Shenanigans original graphic novel
Writer: Ian Shaughnessy
Artist/Cover artist: Mike Holmes
Editor: James Lucas Jones
Publisher: Oni Press
Price: $14.95 US
Oni Press boasts a diverse array of material among its various releases over the years, but when I think of Oni, I think of strong, grounded, slice-of-life storytelling. The publisher has offered a great lineup of original graphic novels over the years as well, from Lost at Sea to 12 Reasons Why I Love Her. Oni Press rarely disappoints, so that’s why I was so excited to see this latest graphic-novel release cross my desk (despite its somewhat goofy name). As I delved into the book, I was surprised by the first scene, as it focuses on a rather off-putting character. Still, I continued on, eager to see what this 20-something corner of St. Louis had in store. I’ll give former Oni intern Ian Shaughnessy credit for one thing… he’s definitely tapped into some believable characters and the kind of relationship I’ve seen others experience. But in the end, I found I really didn’t like these characters all that much, and his incorporation of a sitcom-esque plot twist in the middle of the book interfered with the character dynamics rather than contributed to them. The art serves the tone of the script quite well, and I’d be interested in seeing more work from industry newcomer Mike Holmes. Ultimately, Shenanigans isn’t a bad graphic novel, just a slightly flawed foray into the slice-of-life genre and not nearly as strong as other Oni fare.
After a recent breakup with his latest girlfriend (and provider of shelter), Holden happens to encounter a beautiful but down-on-her-luck waitress named Casey. The pair share a twisted sense of humor and hit it off immediately, romance nipping at their heels. Holden quickly moves in with Casey and her roommate. Inspired by a remark Holden made one evening, she’s inspired to establish her own business as a private math tutor for her fellow college students. The success of her venture causes their lives to change, as they spend less and less time together. Holden’s jealousy and usual self-centered relationship patterns emerge, and the couple’s connection seems destined for doom. Holden’s answer to their problems is to pose as a new client, but his plan seems to provide him with as many headaches has he had before.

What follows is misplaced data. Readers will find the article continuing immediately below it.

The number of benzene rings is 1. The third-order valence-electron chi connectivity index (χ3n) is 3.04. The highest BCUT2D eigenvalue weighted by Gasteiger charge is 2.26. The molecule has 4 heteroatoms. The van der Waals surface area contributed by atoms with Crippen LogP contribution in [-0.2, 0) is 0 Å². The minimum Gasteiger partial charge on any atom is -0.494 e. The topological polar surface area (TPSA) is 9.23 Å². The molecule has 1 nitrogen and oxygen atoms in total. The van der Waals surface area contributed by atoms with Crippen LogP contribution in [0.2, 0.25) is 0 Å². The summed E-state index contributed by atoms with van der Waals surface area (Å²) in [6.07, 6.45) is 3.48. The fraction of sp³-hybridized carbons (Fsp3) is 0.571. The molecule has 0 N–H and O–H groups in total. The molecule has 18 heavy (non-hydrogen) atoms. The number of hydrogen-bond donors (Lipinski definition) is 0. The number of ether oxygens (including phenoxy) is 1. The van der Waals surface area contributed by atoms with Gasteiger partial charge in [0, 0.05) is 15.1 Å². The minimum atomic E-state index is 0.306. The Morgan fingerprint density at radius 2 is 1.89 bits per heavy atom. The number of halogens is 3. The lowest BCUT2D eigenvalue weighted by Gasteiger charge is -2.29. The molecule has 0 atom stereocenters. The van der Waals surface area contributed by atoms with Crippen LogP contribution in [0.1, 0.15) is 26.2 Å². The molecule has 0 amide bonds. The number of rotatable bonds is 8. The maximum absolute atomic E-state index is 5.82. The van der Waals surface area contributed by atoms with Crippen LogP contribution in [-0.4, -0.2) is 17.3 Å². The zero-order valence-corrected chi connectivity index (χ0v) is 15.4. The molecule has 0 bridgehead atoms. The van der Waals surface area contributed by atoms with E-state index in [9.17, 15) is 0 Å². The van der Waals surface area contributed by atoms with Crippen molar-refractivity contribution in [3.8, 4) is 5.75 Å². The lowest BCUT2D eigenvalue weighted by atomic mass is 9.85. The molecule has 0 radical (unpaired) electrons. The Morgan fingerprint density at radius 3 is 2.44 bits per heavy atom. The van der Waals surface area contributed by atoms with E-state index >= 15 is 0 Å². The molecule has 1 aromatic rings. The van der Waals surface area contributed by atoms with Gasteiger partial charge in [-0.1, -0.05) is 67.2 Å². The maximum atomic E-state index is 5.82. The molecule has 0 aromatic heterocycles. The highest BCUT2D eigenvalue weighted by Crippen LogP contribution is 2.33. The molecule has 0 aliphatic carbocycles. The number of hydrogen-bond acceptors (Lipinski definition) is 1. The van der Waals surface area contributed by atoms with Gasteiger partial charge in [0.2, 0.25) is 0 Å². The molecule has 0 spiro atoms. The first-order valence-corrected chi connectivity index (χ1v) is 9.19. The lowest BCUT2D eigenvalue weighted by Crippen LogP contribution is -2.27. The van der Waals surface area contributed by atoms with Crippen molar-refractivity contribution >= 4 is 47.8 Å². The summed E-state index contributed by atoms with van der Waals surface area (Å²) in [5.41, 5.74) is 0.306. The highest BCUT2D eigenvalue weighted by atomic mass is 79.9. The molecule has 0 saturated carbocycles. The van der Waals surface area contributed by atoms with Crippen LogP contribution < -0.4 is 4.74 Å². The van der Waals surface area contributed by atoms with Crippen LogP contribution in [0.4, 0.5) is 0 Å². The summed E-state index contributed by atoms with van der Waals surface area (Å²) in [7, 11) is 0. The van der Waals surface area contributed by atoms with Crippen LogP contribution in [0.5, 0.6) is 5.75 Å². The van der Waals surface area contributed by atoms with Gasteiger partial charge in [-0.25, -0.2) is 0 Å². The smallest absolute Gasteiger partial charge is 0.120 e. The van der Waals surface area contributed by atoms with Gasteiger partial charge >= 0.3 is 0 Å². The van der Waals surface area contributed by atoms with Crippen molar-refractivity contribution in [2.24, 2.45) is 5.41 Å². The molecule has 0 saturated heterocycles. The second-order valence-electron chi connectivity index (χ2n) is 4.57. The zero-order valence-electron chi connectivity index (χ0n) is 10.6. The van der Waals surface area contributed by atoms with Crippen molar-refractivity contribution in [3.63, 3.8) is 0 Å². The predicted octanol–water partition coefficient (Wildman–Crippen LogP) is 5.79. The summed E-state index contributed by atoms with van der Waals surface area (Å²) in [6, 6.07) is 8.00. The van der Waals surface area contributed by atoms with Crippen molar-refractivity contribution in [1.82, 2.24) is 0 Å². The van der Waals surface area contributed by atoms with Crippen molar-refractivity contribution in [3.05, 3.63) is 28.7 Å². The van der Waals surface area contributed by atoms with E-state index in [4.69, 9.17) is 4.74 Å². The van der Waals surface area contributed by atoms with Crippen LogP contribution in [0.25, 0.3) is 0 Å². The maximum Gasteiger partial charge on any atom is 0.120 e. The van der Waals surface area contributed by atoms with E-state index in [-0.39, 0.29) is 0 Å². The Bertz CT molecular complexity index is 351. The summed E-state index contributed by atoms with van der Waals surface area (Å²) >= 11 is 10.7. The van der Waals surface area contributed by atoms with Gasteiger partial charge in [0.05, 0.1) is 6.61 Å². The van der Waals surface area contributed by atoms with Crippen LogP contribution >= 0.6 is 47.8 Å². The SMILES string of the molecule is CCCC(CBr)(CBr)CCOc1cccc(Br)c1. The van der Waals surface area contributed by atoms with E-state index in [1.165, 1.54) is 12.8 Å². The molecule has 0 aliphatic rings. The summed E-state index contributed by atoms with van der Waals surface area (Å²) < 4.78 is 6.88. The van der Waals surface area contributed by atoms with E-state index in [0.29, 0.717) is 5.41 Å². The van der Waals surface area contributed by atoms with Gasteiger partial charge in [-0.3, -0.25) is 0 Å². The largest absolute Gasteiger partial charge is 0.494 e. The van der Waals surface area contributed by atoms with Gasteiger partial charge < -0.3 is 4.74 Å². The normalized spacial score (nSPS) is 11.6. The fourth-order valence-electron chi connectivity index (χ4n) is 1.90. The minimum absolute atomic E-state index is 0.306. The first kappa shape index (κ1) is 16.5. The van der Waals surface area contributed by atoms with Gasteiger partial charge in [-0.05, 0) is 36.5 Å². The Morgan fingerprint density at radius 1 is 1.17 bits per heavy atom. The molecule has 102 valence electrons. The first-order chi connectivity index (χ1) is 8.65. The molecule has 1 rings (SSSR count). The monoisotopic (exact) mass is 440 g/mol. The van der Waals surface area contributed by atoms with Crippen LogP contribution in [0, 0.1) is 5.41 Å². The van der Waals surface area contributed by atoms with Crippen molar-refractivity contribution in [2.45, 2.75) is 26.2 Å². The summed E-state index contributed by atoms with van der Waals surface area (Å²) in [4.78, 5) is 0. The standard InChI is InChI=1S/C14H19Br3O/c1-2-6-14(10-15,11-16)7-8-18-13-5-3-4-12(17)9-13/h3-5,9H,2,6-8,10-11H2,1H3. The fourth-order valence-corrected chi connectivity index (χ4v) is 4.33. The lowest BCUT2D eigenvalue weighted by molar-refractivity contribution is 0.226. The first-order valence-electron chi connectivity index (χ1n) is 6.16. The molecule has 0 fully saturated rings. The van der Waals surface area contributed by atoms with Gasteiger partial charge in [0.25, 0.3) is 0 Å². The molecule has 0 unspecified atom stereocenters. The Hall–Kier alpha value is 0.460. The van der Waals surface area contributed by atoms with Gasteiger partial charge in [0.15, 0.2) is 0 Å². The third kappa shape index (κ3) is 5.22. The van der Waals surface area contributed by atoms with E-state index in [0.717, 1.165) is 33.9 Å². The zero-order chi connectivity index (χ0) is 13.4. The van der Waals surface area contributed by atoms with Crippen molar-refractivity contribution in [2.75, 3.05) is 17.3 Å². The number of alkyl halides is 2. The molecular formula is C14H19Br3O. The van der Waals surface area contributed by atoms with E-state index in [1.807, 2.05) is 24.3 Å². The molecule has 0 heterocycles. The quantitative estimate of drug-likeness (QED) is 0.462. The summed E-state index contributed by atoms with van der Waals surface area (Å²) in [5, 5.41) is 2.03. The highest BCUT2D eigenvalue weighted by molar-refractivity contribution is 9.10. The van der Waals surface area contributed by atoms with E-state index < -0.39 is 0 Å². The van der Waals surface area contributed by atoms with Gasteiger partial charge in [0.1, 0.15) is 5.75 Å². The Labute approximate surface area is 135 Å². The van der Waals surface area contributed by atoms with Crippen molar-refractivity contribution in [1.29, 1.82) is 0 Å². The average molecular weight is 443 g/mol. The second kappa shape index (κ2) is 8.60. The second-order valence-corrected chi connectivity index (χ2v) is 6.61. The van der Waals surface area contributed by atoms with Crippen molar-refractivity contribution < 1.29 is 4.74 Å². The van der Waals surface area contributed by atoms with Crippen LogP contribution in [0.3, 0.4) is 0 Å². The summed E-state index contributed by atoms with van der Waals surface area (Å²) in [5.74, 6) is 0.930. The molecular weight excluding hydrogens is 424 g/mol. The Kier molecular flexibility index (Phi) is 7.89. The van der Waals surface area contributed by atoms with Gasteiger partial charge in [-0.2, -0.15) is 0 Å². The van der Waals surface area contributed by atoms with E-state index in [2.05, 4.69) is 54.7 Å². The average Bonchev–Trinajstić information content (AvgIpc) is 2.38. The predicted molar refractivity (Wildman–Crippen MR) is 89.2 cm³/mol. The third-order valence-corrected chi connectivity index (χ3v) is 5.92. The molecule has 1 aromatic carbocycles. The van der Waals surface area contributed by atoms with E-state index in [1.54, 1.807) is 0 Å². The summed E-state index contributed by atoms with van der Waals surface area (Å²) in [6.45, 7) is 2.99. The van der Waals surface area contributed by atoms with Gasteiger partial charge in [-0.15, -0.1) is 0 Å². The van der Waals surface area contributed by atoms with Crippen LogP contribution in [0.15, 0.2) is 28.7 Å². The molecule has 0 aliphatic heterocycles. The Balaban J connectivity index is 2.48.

Holmes’s work strikes the right chord for this story. For the most part, the characters are rather goofy, and Holmes takes a slightly cartoony approach to design and depiction. He also handles the occasional bits of physical comedy adeptly. He has a strong eye for anatomy and movement, which make his figures all the more convincing. His style here reminds me a bit of Terry (Strangers in Paradise) Moore’s, Tim (The Copybook Tales) Levins’s and Dean (Billy Dogma) Haspiel’s (to a lesser extent). My only real qualm with the art is a stylistic choice he often makes, especially when it comes to his portrayal of Holden. The empty, Little Orphan Annie eyes didn’t sit well with me. I found them distracting, and they’d take me out of the story to a small degree. It’s a minor quibble, but it was an irksome element that marred what I saw as an otherwise flawless performance.
The book derives its title from the gimmick of having Holden adopt another identity in order to restore his relationship with Casey. It’s a ridiculous concept, the sort of fodder for a bad episode of Three’s Company. That plot element brings a quality to the book that reminiscent of Mrs. Doubtfire… and not in a good way. As a reader, I just couldn’t accept that a woman as bright as Casey wouldn’t recognize her own boyfriend, even if he was sporting a fake goatee and glasses. I suppose it serves as a metaphor for the fact that these two people really don’t know one another all that well in the first place, but it made both main characters seem like incredible morons… one for having tried it and the other for falling for it.
The story’s pacing seems a bit off as well. One supporting character really doesn’t play that integral a role in the story, and he’s emphasized far too much in his introduction early on in the story. it also takes a long while for the core premise — Holden’s double identity — to come around. The happy ending didn’t ring true either. The strongest part of the story was the breakup, as it felt genuine and made a lot of sense, and that strength is quickly replaced by what one could argue is a corny conclusion.
Despite my disdain for the characters and what I saw as their ultimately empty relationship, I have to admit that a great deal of the character-oriented stuff really rang true. I’ve met people like Holden; I know women like Casey. Both seem incapable of facing the prospect of single life; each grabs onto the first opportunity for a relationship that comes along after the last one dissolves. Holden doesn’t care about Casey; he just wants to be with someone. He does nothing to change his usual patterns. And Casey’s attachment to Holden never really makes sense. Like him, she wants someone to fill a void. She has a dream in her head of the perfect relationship, and she’s more than willing to lie to herself that she’s found it. It’s the strength of these characterizations that redeem Shenanigans to a certain degree, allowing it to hold the reader’s interest. 6/10